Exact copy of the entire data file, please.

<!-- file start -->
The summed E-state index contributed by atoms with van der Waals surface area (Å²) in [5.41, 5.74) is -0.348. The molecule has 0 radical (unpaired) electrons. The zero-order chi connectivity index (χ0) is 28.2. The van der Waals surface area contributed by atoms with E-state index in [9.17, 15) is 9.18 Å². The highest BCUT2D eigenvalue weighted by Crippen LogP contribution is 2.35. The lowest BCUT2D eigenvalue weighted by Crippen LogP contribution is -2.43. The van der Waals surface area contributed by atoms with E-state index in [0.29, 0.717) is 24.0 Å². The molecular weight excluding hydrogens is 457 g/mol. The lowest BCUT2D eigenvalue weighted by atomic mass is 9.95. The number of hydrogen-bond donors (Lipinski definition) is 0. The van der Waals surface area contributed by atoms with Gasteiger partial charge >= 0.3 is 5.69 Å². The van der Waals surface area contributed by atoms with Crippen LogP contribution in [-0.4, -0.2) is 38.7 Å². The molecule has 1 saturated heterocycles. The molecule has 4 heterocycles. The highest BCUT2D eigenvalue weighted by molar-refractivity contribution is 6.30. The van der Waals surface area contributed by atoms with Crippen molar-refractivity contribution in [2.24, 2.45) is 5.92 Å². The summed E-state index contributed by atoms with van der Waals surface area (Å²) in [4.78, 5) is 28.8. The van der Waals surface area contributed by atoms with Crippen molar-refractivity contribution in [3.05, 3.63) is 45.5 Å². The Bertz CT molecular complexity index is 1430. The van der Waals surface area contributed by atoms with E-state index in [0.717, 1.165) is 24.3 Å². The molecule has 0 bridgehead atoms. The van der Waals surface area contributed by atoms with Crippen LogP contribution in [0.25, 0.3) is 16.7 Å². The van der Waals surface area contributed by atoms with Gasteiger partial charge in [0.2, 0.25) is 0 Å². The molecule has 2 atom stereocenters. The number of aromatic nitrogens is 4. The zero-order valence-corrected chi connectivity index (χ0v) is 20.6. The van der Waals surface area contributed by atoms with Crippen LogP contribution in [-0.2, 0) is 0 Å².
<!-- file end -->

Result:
The summed E-state index contributed by atoms with van der Waals surface area (Å²) in [5.41, 5.74) is -0.348. The molecule has 0 radical (unpaired) electrons. The zero-order chi connectivity index (χ0) is 28.2. The van der Waals surface area contributed by atoms with E-state index in [9.17, 15) is 9.18 Å². The highest BCUT2D eigenvalue weighted by Crippen LogP contribution is 2.35. The lowest BCUT2D eigenvalue weighted by Crippen LogP contribution is -2.43. The van der Waals surface area contributed by atoms with E-state index in [0.29, 0.717) is 24.0 Å². The molecular weight excluding hydrogens is 457 g/mol. The lowest BCUT2D eigenvalue weighted by atomic mass is 9.95. The number of hydrogen-bond donors (Lipinski definition) is 0. The van der Waals surface area contributed by atoms with Gasteiger partial charge >= 0.3 is 5.69 Å². The van der Waals surface area contributed by atoms with Crippen LogP contribution in [-0.4, -0.2) is 38.7 Å². The molecule has 1 saturated heterocycles. The molecule has 4 heterocycles. The highest BCUT2D eigenvalue weighted by molar-refractivity contribution is 6.30. The van der Waals surface area contributed by atoms with Crippen molar-refractivity contribution in [2.24, 2.45) is 5.92 Å². The summed E-state index contributed by atoms with van der Waals surface area (Å²) in [4.78, 5) is 28.8. The van der Waals surface area contributed by atoms with Crippen molar-refractivity contribution in [3.05, 3.63) is 45.5 Å². The Bertz CT molecular complexity index is 1430. The van der Waals surface area contributed by atoms with E-state index in [0.717, 1.165) is 24.3 Å². The molecule has 0 bridgehead atoms. The van der Waals surface area contributed by atoms with Crippen LogP contribution in [0.25, 0.3) is 16.7 Å². The van der Waals surface area contributed by atoms with Gasteiger partial charge in [0.2, 0.25) is 0 Å². The molecule has 2 atom stereocenters. The number of aromatic nitrogens is 4. The zero-order valence-corrected chi connectivity index (χ0v) is 20.6. The van der Waals surface area contributed by atoms with Crippen LogP contribution in [-0.2, 0) is 0 Å².